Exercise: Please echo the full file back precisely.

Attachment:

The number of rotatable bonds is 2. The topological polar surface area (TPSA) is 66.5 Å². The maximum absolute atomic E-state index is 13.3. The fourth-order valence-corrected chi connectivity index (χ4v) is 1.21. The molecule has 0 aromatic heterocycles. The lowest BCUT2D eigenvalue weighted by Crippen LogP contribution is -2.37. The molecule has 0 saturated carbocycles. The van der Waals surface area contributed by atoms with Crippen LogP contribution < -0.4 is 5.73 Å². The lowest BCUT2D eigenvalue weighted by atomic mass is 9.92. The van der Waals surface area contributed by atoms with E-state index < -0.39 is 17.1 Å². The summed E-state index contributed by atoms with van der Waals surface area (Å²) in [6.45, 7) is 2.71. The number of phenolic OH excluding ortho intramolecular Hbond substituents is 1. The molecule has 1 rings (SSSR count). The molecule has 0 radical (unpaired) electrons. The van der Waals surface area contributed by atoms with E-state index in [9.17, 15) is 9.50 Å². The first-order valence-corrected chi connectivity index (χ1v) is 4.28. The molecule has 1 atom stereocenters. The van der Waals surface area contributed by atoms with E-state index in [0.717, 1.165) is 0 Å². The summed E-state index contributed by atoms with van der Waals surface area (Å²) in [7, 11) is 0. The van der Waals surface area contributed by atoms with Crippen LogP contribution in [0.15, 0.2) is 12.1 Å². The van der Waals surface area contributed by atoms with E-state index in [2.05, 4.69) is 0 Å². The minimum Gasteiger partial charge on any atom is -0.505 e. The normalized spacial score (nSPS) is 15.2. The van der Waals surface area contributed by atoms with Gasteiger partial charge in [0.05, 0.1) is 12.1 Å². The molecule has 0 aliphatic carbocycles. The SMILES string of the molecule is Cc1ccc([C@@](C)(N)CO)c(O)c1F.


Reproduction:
The number of rotatable bonds is 2. The topological polar surface area (TPSA) is 66.5 Å². The maximum absolute atomic E-state index is 13.3. The fourth-order valence-corrected chi connectivity index (χ4v) is 1.21. The molecule has 0 aromatic heterocycles. The lowest BCUT2D eigenvalue weighted by Crippen LogP contribution is -2.37. The molecule has 0 saturated carbocycles. The van der Waals surface area contributed by atoms with Crippen LogP contribution < -0.4 is 5.73 Å². The lowest BCUT2D eigenvalue weighted by atomic mass is 9.92. The van der Waals surface area contributed by atoms with E-state index < -0.39 is 17.1 Å². The summed E-state index contributed by atoms with van der Waals surface area (Å²) in [6.45, 7) is 2.71. The number of phenolic OH excluding ortho intramolecular Hbond substituents is 1. The molecule has 1 rings (SSSR count). The molecule has 0 radical (unpaired) electrons. The van der Waals surface area contributed by atoms with E-state index in [9.17, 15) is 9.50 Å². The first-order valence-corrected chi connectivity index (χ1v) is 4.28. The molecule has 1 atom stereocenters. The van der Waals surface area contributed by atoms with E-state index in [0.717, 1.165) is 0 Å². The summed E-state index contributed by atoms with van der Waals surface area (Å²) in [7, 11) is 0. The van der Waals surface area contributed by atoms with Crippen LogP contribution in [0.15, 0.2) is 12.1 Å². The van der Waals surface area contributed by atoms with E-state index in [2.05, 4.69) is 0 Å². The minimum Gasteiger partial charge on any atom is -0.505 e. The normalized spacial score (nSPS) is 15.2. The van der Waals surface area contributed by atoms with Gasteiger partial charge in [0.05, 0.1) is 12.1 Å². The molecule has 0 aliphatic carbocycles. The SMILES string of the molecule is Cc1ccc([C@@](C)(N)CO)c(O)c1F.